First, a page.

For Puerto Ricans living in the mainland or in the island, CBS News Correspondent David Begnaud has become a household name. Only a few journalists covered Hurricane Maria’s devastation a few hours after the storm swept through Puerto Rico on September 20, 2017. And Begnaud’s reporting helped many people around the world appreciate the magnitude of the destruction and the unfolding humanitarian crisis.
What has made Begnaud’s style of journalism different from his colleagues? On top of his news stories for CBS News, Begnaud has used to great effect his Twitter and Facebook accounts to explain the island’s challenges. Many of his tweets or posts include video interviews of federal and Puerto Rican officials shot with his iPhone and photos of the island’s devastation.
An article on Begnaud’s work, published in The Daily Advertiser, notes that his “Facebook page jumped from 10,000 followers to 315,000 followers in just under one month.” Similarly, on September 1, 2017, Begnaud had around 10,400 Twitter followers, growing to over 75,000 followers this week. In addition, Google Trends data show that during this time period Google users in the United States became more interested in his reporting as well.
In this post, I want to conduct a quick analysis of Begnaud’s Twitter activity. Using TwitteR, a package created by Jeff Gentry for the R programming language, I downloaded his tweets from September 19 to October 24, 2017, totaling 413 tweets.
The graph below shows how many tweets Begnaud has posted per day.
In Twitter, users can interact with others users in three different ways. They can respond to a particular tweet by making a comment, they can “reTweet” a tweet or they can “favorite” it. For a journalist, reTweets are a valuable commodity as users who reTweet a tweet are sharing this tweet with their followers. Thus, reTweets help tweets go viral.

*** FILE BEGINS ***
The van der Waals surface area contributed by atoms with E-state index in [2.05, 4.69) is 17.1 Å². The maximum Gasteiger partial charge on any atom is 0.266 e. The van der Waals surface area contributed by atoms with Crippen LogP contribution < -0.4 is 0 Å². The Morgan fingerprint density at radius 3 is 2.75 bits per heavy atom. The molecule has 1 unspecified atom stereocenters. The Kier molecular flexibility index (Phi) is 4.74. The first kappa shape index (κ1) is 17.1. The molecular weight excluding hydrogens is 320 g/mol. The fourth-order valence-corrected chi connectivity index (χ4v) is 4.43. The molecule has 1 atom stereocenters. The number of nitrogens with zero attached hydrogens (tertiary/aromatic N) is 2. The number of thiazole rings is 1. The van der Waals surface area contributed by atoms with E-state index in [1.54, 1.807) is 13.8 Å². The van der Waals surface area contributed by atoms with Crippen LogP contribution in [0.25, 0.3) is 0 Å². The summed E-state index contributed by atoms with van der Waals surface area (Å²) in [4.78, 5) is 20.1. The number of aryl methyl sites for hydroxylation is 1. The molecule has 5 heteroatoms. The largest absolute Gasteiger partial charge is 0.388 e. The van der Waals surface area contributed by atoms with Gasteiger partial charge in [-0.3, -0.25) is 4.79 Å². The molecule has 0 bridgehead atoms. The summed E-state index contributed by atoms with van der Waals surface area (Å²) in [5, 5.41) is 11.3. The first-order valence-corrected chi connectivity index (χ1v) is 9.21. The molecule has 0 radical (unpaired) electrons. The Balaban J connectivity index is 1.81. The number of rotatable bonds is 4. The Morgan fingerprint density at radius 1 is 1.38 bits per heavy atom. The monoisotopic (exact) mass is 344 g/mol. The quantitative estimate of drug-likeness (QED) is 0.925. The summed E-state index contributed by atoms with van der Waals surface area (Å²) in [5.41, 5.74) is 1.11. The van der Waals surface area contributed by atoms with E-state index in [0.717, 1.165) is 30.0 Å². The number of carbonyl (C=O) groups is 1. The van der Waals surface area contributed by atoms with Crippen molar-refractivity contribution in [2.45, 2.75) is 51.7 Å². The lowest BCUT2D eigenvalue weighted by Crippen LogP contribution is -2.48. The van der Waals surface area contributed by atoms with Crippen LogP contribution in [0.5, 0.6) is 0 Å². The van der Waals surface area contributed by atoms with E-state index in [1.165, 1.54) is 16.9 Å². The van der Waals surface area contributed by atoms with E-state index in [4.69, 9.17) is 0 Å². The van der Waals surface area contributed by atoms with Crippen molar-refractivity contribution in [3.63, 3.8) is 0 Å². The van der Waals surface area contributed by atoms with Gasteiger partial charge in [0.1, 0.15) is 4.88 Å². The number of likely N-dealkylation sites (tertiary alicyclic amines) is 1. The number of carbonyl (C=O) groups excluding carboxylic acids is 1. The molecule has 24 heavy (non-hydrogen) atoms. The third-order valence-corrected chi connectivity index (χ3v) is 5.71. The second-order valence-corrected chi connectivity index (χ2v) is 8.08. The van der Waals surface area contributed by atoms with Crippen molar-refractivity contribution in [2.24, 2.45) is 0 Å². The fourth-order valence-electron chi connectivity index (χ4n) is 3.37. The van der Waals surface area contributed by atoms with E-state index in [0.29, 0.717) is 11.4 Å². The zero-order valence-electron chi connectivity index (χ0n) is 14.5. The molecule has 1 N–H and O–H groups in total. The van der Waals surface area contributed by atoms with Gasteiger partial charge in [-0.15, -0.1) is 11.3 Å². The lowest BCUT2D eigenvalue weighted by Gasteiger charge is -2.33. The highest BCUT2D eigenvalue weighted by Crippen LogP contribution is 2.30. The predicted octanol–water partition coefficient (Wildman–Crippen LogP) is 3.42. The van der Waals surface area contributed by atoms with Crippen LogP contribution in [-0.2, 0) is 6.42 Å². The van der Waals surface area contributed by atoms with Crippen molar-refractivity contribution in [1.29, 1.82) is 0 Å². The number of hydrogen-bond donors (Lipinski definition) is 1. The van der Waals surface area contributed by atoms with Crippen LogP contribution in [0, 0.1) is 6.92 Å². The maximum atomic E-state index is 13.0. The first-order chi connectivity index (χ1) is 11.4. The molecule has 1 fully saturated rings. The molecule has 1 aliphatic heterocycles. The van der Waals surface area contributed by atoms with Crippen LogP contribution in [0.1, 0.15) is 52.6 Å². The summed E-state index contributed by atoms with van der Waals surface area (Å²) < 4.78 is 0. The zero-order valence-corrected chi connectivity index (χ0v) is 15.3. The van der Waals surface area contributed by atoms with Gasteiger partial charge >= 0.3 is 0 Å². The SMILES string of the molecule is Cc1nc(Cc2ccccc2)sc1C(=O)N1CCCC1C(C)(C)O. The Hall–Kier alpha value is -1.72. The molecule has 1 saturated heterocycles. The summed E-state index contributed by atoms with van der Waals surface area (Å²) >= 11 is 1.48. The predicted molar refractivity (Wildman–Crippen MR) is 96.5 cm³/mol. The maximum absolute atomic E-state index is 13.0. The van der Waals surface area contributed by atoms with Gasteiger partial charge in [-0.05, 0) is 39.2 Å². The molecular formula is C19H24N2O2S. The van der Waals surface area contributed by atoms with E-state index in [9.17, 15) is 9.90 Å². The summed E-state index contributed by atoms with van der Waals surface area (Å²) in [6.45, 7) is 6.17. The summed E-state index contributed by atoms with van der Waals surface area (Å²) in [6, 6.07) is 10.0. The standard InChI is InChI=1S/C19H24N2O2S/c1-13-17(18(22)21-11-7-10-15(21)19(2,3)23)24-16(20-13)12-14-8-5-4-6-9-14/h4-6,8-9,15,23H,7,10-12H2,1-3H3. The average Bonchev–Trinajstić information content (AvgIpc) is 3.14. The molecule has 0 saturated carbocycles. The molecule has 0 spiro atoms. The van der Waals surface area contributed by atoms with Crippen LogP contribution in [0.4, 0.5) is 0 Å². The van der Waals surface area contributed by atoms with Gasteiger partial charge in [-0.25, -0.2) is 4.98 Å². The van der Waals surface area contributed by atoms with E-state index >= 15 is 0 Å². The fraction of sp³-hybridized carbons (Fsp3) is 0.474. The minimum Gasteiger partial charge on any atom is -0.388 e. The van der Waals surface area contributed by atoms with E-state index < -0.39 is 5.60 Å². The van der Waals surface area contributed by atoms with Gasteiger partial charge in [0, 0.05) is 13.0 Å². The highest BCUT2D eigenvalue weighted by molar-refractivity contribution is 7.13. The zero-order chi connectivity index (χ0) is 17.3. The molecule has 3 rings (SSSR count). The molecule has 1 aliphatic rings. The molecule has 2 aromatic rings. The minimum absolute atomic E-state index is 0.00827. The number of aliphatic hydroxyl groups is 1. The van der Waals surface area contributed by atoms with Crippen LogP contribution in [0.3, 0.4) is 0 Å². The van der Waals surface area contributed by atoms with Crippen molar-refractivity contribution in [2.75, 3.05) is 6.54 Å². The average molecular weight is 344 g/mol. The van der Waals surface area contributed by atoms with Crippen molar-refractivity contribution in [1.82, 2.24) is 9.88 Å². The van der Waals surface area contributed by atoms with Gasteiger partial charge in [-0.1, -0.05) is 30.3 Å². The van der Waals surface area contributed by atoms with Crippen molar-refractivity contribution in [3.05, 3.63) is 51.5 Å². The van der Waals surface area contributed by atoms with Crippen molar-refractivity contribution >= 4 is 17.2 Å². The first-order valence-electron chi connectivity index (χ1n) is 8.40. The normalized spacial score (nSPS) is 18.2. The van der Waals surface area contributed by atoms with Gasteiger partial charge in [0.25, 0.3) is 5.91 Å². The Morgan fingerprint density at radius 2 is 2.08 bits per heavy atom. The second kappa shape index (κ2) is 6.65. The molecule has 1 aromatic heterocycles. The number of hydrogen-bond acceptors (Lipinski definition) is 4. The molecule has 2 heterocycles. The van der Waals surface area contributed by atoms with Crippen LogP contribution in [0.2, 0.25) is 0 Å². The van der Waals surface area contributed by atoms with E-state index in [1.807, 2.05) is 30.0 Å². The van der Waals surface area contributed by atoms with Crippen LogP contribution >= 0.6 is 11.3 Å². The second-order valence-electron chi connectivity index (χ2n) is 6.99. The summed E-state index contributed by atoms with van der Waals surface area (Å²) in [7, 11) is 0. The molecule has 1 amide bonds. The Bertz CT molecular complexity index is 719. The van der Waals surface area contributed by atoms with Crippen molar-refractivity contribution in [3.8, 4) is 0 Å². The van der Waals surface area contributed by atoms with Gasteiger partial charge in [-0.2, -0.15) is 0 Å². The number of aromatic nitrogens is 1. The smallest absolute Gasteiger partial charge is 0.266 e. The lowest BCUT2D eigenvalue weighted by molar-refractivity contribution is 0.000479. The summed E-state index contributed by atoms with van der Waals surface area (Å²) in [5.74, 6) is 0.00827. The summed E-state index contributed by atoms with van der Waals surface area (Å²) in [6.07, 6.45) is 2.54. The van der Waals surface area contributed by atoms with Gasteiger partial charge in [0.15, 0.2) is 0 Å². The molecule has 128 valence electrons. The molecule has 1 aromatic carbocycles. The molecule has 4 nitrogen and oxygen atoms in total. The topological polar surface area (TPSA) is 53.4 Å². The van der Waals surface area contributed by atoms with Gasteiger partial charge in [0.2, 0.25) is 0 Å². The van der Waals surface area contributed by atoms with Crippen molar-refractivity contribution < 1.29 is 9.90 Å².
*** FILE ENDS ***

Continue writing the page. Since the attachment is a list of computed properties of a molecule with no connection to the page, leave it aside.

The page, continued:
The graph below shows a timeline of all the “favorites” Begnaud’s tweets earned during the time period.
Two tweets standout. On September 26, he posted the following tweet, which was favorited 34,933 times: “About 44% of the population in Puerto Rico is without drinking water, according to the Department of Defense. It’s 90 degrees today.“
A day later he tweeted: “Maddening. 3,000 shipping containers packed with food water & medicene [sic] have been sitting at the port in Puerto Rico since Saturday.“ This post was favorited 36,142 times.
The next graph help us visualize all the reTweets.
Not surprisingly, the most reTweeted tweets are also the most “favorited” . The tweet of September 27, 2017 was covered by other media outlets around the world. On this day, Begnaud had 21,700 followers. By October 4, after President Trump’s visit to Puerto Rico, he had 49,800 followers.
Begnaud’s reporting has covered many issues, such as FEMA’s and the Puerto Rican government’s efforts to restore power and water to the island’s residents. He has also reported on Puerto Ricans’ frustrations gaining access to the USNS Comfort, the U.S. Navy’s hospital ship which has been docked in San Juan harbor since on October 3, 2017. Begnaud’s tweets have also made references to Governor Ricardo Rossello, San Juan Mayor Carmen Yulin Cruz and President Trump. The following pie chart helps us visualize the total amount of tweets that mention each topic or individual.
How are Begnaud’s tweets different from his Facebook’s posts? I will conduct this analysis at later date. But for now it is worth noting that his use of Twitter as a journalism tool has helped him raise awareness of Puerto Rico’s recovery efforts. His tweets and Facebook posts have helped government officials understand Puerto Ricans’ frustrations. Begnaud has also been able to use these social media platforms to make the decision-making process more transparent and to hold accountable federal and Puerto Rican government officials for their post-Maria recovery strategies. It is no wonder that so many people in and outside the island have started online petitions asking for Begnaud to be considered for an Emmy or a Pulitzer for his reporting.
Are you familiar with Begnaud’s reporting? What do you think of his work? Feel free to share your views.